“But the people need food and game is scarce,” said one of the brave young men. “How can we prevent the famine? How can we make the gods understand?”

“Remember the Big Bear,” said Flaker. “He heard our prayer when we made his likeness on stone. Let us make likenesses of the animals. The gods will then understand our prayers and send many herds to our hunting grounds.”

Saying this, Flaker picked up a flint point and a flat piece of stone and quickly engraved two herds of wild horses. The young men believed in the power of magic. And when they saw Flaker engraving the [Pg 163] herds, they believed the wild horses would come. And so they all tried to make the likeness of an animal they wished to hunt.

image A Cave-man’s carving of horses’ heads.

When they had made offerings to the gods, the young men were ready to go out to hunt. Flaker stayed at the cave, but it was he who directed them in the right way. He remembered all that the Cave-men had said about the reindeer and the wild horses. And so when they started Flaker said, “Follow the trail to the dense forests.”

It so happened that just as the young men were starting to hunt, the herds were coming back from the forests. And so the young men had great success, and soon all the Cave-men had plenty of food.

image A Cave-man’s engraving of a reindeer.

When the young men returned to their homes, they had strange stories to tell. They said that Flaker had brought back the herds by his wonderful magic. They showed the engravings they had made and told of their magical power.

And so wherever stories of Fleetfoot’s bravery went, stories of Flaker’s magic were told. And just as Fleetfoot worked to learn all the arts of the hunter, so Flaker worked to learn the arts which made him both a priest and a medicine man.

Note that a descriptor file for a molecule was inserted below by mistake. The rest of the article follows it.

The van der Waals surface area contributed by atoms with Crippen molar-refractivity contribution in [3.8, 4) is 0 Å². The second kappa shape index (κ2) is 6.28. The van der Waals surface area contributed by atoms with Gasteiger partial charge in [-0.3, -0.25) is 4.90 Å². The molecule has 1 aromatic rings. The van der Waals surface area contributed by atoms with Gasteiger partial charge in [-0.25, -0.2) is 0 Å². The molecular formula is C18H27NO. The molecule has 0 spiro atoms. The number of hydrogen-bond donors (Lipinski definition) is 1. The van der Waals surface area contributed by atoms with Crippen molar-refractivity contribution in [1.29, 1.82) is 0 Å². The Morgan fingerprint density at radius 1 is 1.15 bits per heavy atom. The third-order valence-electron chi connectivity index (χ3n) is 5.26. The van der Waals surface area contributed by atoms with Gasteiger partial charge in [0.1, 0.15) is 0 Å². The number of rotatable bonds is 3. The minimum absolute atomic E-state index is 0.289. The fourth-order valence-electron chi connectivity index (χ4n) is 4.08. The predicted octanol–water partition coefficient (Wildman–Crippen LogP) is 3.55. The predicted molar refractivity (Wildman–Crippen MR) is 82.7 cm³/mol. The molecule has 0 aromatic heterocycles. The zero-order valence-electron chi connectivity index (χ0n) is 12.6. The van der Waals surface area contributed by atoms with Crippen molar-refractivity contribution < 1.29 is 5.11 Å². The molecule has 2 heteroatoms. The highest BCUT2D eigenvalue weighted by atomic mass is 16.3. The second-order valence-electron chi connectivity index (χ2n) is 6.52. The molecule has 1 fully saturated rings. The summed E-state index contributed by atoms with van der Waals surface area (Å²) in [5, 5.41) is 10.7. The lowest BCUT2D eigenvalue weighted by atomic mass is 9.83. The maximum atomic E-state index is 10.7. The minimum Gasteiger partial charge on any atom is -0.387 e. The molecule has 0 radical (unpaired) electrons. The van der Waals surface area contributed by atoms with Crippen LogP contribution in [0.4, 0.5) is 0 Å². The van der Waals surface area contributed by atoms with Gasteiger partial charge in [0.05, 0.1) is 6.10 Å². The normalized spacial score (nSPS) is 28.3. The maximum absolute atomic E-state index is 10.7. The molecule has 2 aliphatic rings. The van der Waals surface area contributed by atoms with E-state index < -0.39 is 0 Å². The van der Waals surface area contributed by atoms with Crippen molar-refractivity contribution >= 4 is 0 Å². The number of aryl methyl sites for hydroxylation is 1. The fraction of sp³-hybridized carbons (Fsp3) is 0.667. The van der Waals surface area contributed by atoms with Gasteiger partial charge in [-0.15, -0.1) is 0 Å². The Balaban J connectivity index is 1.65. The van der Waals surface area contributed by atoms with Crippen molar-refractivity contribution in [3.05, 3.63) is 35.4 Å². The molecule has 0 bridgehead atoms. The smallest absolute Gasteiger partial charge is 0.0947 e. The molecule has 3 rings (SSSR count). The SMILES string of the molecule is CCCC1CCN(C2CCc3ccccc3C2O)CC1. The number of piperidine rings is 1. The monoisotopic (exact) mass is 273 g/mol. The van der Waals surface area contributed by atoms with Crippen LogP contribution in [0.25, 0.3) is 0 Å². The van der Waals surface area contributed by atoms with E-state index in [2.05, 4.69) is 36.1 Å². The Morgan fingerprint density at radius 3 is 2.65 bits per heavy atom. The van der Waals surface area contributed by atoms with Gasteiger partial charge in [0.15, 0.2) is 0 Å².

Flaker listened to all the stories that were told by the best hunters. He questioned [Pg 164] them eagerly and learned many things which the hunters themselves soon forgot. He learned the haunts of the wild animals in the various seasons. He knew where to look for the best feeding grounds and the places of shelter from storms.

And so when the fame of Flaker was noised about among all the clans, people came from near and from far to make gifts and to get his advice.


Find soft wood or stone and see if you can engrave some animal on it.

Find a stick with branches and carve the head of some animal upon the end of the short branches.

Dramatize this story.

Draw one of these pictures:
Fleetfoot starting out with his drum.
Flaker speaking to the young men of the brotherhood.
Flaker inquiring of returning hunters about the game and the feeding grounds.
Strangers coming with gifts to get Flaker’s advice.



Think of as many simple ways of catching fish as you can. How do you think the Cave-men fished?

What do you think people mean when they say that some one is living a “hand-to-mouth” life?

How do you think people learned to dry meat, fish, or fruit?

Why would the people honor the one who taught them to preserve food by drying it?

Can you think of anything which could be used as food when it was boiled, that would not be a good food eaten raw?

[Pg 165] Name a bitter vegetable. What happens to the water in which a bitter vegetable is boiled?

Name a sweet vegetable. What happens to the water in which a sweet vegetable is boiled?

What do you mean by “parboiling?”

Do you think the Cave-men will learn how to boil food?

How the Cave-men Learned to Boil and to Dry Foods

Again the salmon feast came, and again the neighboring clans camped at the rapids. This time they caught more salmon than they had ever caught before. And this was the summer that the Cave-men began to dry salmon and to fish with harpoons.

It was Willow-grouse who thought of drying salmon, and carrying it to the caves. She remembered the berries dried on the bushes, and the dried meat she found in a tree. No doubt all the Cave-men had eaten dried meat many times before. Often the Cave-men left strips of meat hanging from the trees.